Party Planning Ideas You Can Steal from the Pros
Two experts spill their secrets—and don't worry, each is totally doable, even for people who rarely entertain.
Turn Off the Oven Before 12 p.m.
Event planner and decorator Matthew David Hopkins
lives by this rule when he's getting the food ready for any kind of gathering: Switch the oven off by noon. One obvious reason is that it keeps the house cooler; and, once the party's in full swing, even if guests are mainly outdoors, some are still bound to be inside—and bodies create heat. Aside from saving you, the host, from overheating, turning that oven off is also a safeguard to force you to have most of the food prep (roasting vegetables or baking a frittata, for example) done hours before the party begins. "Unless you're a caterer, your goal should not be to serve everything hot," Hopkins says. "Instead, put out great-tasting, room-temperature—or even cold—food."
Throw Some Cucumbers (Or Lemons) In a Pitcher
When guests of event producer David Stark
come to his home and spy a beautiful glass pitcher simply filled with ice water and floating slices of cucumber, their eyes light up. "Ooooh, what is that?" they ask, ever so impressed. Another no-brainer from Stark, whose new book is David Stark: The Art of the Party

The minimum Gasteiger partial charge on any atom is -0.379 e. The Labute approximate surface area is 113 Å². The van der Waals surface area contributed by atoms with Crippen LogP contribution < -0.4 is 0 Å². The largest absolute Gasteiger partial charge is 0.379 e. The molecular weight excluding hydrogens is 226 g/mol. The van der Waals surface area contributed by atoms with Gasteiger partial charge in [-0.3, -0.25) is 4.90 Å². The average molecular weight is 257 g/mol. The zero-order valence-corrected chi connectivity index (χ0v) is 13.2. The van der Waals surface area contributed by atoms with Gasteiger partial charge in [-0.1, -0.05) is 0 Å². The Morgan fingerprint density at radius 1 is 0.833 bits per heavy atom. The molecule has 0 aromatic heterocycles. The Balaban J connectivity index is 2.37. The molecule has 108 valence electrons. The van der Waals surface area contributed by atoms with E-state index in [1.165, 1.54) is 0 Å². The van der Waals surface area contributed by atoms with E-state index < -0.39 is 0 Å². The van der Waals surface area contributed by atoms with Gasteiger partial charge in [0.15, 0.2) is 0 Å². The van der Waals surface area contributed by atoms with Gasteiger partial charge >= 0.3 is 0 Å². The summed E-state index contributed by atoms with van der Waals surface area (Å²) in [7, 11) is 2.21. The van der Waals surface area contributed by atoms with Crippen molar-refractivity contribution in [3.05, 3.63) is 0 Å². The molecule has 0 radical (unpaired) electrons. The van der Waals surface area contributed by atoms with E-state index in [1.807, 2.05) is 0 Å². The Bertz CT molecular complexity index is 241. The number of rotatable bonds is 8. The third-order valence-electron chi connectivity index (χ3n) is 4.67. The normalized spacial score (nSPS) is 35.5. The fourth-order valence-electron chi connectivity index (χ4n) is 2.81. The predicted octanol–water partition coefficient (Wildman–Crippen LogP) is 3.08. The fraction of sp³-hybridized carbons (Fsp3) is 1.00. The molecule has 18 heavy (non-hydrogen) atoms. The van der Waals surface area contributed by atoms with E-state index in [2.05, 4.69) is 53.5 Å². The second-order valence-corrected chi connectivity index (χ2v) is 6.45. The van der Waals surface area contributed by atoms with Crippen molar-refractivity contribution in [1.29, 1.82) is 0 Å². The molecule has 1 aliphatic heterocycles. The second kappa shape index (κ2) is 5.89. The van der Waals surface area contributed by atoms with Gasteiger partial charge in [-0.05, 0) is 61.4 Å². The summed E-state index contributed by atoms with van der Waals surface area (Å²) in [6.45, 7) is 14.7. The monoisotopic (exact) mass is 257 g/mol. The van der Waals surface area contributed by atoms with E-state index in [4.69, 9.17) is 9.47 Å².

: Chill cubes or wedges of watermelon and squeeze some lime juice on top for a quick and refreshing appetizer or dessert. Insta-party snacks and drinks like these look special and elicit raves, Stark says, but are supereasy.
Buy a Big Melon
Speaking of watermelon, Hopkins swears no guest at a summer party ever turns down a drink made with watermelon—whether alcoholic or not. He purees chunks of the fruit with a splash of citrus juice (lemon, lime or orange) and then mixes that with sparkling water; you could also go the margarita route
and combine pureed watermelon with tequila and Triple Sec or turn the melon into a vodka martini
Dust Off Your Croquet Set
Both Hopkins and Stark are huge fans of old-fashioned lawn games, including croquet, cornhole (a.k.a. beanbag toss), lawn bowling, horseshoes and badminton. "It's a way for people to have a little entertainment—a short departure from the party," Hopkins says. Stark also finds having these diversions can help get a gathering started and prompt people to meet each other.
Hit Up the Hardware Store
Even if you're the type of person who picks up a bunch of carnations, throws them in a vase and calls that decorating, you can create a Pinterest-worthy party space without stressing out. Stark recommends strings of old-fashioned light bulbs—you can get them at a hardware store or PartyLights.com
—for creating "instant magic."
Outsmart the Things That Can End Your Party Too Early
Part of being a terrific host, says Stark, is anticipating guests' needs—which, at an outdoor summer party, can mean knowing that they're going to start scratching their ankles and swatting the backs of their necks as soon as the sun goes down. He puts out buckets of mosquito repellents so people can just help themselves. Stark also likes to prepare a basket of blankets or shawls in case partygoers start to feel chilly.
Next: If you bring only one thing to a summer potluck...